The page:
Good Luck ( Happy Birthday, Young Man )

    Dave Evans

  7. JohnA: Great thoughts on fuel. I’ll add those recommendations to my list.

    One other thing I’ve never done, but should do — is get a “baja filter” (at least that’s what I have heard them called). It’s just a filter to pour new fuel through when taking on fuel in dubious places. I’ve never had one, and have always thought the odds of getting bad fuel low enough, that it isn’t worth the bother and slowing down the process.

    However, recently, when fueling in Hualtuco, they were bringing rusty barrels of fuel to the boat, and if I’d had one .. I’d have been using it, slow or not.

    Thank you!
    -Ken W

  8. Note to everyone: When posting, include your name somewhere… It’s tough to respond to “unknown”…

    To the person who spoke about weather: I left the wrong impression on my posting about “longest passage”. Our longest passage at sea is really only 500 miles; from Attu to Petropavlosk Siberia. That’s only 2.5 days. Actually, we have a similar distance across the Gulf of Alaska, so we have a couple 2-3 day passages. Everything else is just short island hopping. The 1,000 miles that I mentioned is the longest distance without fuel; which is from Adak (in the Aleutians) to Petropavlosk.

    To muddy the water a bit farther. Whereas our longest open water passages are only 500 miles; we might actually do some runs which are much longer. Our policy will be to keep moving when the sun is shining. If we suddenly get a 7 day weather window, expect we’ll move 1,400 miles.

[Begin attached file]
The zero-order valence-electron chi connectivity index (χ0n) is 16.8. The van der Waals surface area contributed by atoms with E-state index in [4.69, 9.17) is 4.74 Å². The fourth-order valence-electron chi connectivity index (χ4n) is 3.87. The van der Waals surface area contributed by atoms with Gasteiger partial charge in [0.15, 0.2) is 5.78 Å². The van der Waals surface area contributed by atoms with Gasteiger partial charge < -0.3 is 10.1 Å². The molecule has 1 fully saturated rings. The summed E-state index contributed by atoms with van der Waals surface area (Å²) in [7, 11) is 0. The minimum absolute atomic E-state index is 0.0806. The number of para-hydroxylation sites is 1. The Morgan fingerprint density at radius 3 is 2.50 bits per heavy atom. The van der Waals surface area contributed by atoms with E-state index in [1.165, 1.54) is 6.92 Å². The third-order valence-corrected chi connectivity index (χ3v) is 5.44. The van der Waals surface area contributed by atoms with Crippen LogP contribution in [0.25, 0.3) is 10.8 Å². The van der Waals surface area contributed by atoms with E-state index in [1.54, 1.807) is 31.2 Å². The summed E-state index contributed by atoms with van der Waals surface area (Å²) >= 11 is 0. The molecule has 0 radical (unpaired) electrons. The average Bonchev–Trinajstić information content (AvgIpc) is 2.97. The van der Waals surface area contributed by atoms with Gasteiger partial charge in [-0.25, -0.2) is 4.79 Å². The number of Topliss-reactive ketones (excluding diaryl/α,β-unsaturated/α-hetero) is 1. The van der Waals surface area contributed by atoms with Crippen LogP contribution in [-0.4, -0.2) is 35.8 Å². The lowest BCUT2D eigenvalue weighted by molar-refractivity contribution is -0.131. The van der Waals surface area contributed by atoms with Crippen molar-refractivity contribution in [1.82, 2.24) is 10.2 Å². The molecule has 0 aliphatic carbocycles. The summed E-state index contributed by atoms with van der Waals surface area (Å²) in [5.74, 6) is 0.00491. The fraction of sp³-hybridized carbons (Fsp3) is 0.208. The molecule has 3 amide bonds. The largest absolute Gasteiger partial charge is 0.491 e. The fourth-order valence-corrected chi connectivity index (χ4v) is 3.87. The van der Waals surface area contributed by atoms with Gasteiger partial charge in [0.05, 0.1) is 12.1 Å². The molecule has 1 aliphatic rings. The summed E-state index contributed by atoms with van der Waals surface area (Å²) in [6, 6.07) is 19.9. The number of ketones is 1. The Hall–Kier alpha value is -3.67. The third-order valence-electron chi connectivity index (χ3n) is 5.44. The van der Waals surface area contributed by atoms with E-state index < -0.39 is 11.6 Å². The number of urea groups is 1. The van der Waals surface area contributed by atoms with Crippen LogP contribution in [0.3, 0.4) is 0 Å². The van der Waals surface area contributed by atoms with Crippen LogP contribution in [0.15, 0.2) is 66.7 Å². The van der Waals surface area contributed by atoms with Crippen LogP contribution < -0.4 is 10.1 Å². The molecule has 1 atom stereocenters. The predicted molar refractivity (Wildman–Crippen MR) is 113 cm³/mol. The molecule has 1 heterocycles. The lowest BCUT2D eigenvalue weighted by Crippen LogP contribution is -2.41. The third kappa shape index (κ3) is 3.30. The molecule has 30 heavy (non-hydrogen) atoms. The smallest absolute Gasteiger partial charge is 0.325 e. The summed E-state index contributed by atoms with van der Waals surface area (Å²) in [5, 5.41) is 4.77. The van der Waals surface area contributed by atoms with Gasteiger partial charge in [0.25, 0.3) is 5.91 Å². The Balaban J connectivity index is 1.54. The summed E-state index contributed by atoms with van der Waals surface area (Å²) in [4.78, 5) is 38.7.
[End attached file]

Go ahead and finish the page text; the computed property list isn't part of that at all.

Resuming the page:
As to “what happens if we get a bad storm and can’t hide” – I found a terrific site which has all the good hiding places in the Aleutians (anchorages). ( We’ve all seen enough rough seas to have a healthy respect. If there’s any sign of trouble, you can bet we’ll be anchored. The beauty of this trip is that we really only have a couple longer passages, and for most the rest we are always alongside good hiding places.

    All of this said: We are likely to get caught in something really ugly at least once. It’s just how the game is played. All of us have very seaworthy boats, and I expect we’ll get frightened a bit, wish we had never made the trip (for a few hours), do some cussing and puking, and then be just fine.

    Statistically speaking: We’re in good shape. I’ve looked at the pilot charts, cruising guides, spoke to many people who have made the trip, and will speak to many more. I also regularly watched the weather in the region this past summer. We’re doing all we can to ensure it is a safe and boring trip, but recognizing it won’t always be. As they say: “No guts. No glory.”

    I’m glad the topic of pilot charts came up. I’m always looking for blog topics. That would make a good one.

    Thank you! – Ken W

  9. Ken, I’d like to add something to the fuel discussion, if I may.

    Fuel problems do account for a large percentage of diesel failures, though not nearly as large as some suggest. I agree with you, operator error accounts for a lot of problems, but let me suggest that inadequate fuel management is another cause for concern.

    Bad fuel concerns can be mitigated in the following ways: